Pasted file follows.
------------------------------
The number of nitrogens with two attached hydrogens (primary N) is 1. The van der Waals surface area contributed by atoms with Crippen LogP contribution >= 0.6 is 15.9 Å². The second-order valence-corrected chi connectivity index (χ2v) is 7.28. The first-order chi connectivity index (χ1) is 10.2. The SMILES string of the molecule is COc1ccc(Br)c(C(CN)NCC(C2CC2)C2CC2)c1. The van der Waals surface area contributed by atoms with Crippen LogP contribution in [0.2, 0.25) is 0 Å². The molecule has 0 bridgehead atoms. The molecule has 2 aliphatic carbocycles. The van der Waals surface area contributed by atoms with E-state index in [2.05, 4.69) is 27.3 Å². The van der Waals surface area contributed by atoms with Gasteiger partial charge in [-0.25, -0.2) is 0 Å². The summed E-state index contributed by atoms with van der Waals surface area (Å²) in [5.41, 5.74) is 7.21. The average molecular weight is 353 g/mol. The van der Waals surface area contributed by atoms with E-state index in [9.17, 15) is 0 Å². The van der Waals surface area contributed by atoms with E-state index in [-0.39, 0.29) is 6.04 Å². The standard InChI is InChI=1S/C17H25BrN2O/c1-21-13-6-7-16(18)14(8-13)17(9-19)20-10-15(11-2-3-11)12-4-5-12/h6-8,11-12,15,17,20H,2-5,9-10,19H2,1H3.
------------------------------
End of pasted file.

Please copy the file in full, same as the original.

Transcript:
The number of nitrogens with two attached hydrogens (primary N) is 1. The van der Waals surface area contributed by atoms with Crippen LogP contribution >= 0.6 is 15.9 Å². The second-order valence-corrected chi connectivity index (χ2v) is 7.28. The first-order chi connectivity index (χ1) is 10.2. The SMILES string of the molecule is COc1ccc(Br)c(C(CN)NCC(C2CC2)C2CC2)c1. The van der Waals surface area contributed by atoms with Crippen LogP contribution in [0.2, 0.25) is 0 Å². The molecule has 0 bridgehead atoms. The molecule has 2 aliphatic carbocycles. The van der Waals surface area contributed by atoms with E-state index in [2.05, 4.69) is 27.3 Å². The van der Waals surface area contributed by atoms with Gasteiger partial charge in [-0.25, -0.2) is 0 Å². The summed E-state index contributed by atoms with van der Waals surface area (Å²) in [5.41, 5.74) is 7.21. The average molecular weight is 353 g/mol. The van der Waals surface area contributed by atoms with E-state index in [9.17, 15) is 0 Å². The van der Waals surface area contributed by atoms with E-state index in [-0.39, 0.29) is 6.04 Å². The standard InChI is InChI=1S/C17H25BrN2O/c1-21-13-6-7-16(18)14(8-13)17(9-19)20-10-15(11-2-3-11)12-4-5-12/h6-8,11-12,15,17,20H,2-5,9-10,19H2,1H3.